Now, to be clear, G&P2006 define \lambda for a given term (i.e. the intercept or the effect of IV) as (with my shorthand at the far right):

\lambda = 1 - \frac{V^{K}_{k=1}(E(\epsilon_k))}{E(V^{K}_{k=1}(\epsilon_k))} = 1 - \frac{\lambda_n}{\lambda_d}

Where, \lambda_n the numerator of the fraction is straightforward, representing the between-subjects variance (though possibly not an identical quantity to the latent between-subjects variance that we typically model but a quasi-empirical variant? At least, in the G&P2006’s R code they seem to look at the latter even though the BUGS model incorporates the former).

The denominator, \lambda_d, is a bit more complicated, but I think it’s intended to reflect the expected variance of the term within each subject. With multiple sessions, it’s straightforward to compute this for a given term (ex. the intercept) by computing it for each subject and session, then within each subject computing the variance of the values and finally collapsing the resulting collection of variances to a single mean across subjects. I expect that value would correspond well with the correlations derived above.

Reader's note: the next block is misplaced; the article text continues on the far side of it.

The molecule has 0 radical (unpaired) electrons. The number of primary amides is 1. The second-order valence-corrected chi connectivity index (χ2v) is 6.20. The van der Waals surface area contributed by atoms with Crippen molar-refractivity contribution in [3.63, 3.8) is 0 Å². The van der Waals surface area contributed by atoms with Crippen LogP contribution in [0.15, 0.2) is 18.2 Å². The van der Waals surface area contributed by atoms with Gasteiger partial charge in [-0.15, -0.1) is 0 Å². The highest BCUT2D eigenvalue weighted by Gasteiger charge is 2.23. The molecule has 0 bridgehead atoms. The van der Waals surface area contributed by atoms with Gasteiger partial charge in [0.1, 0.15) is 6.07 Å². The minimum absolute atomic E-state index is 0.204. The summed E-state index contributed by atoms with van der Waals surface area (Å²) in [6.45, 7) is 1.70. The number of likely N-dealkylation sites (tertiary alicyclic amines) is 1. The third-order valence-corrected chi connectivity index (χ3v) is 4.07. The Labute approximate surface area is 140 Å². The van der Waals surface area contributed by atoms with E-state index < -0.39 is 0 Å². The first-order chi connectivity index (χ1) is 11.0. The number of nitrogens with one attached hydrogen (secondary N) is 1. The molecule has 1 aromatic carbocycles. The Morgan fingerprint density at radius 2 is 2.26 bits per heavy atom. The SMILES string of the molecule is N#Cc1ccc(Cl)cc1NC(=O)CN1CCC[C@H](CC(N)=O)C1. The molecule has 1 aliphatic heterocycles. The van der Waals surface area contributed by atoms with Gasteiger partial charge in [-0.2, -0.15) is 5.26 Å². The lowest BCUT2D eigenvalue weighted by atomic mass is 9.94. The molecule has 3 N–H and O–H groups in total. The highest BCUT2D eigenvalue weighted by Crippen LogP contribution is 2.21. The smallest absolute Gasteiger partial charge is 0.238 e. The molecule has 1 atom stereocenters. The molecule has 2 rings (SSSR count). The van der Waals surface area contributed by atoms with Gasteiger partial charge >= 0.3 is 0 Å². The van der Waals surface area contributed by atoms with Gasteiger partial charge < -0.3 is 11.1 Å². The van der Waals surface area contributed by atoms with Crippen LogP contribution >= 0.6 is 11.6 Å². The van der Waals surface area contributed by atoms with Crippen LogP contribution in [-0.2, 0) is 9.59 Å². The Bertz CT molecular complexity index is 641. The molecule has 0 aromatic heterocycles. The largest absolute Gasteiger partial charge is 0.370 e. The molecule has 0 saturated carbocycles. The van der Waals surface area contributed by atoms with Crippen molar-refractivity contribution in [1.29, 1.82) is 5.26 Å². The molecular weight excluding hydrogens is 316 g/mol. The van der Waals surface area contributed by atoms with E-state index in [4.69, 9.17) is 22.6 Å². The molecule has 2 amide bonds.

With one session, however, it seems more difficult to derive the expected within-subject variance of a term. G&P2006 propose using the variance across samples in the posterior, thus yielding a single point value rather than a full posterior.

In principle I guess one still has a full posterior on the between-subjects variance (or, at least if one uses the model parameter for this quantity, c.f. G&P2006’s use of a quasi-empirical quantity), one could then divide this value by the point value for \lambda_d to yield a full posterior on the pooling factor, but I still think I’m missing something with that “solution”.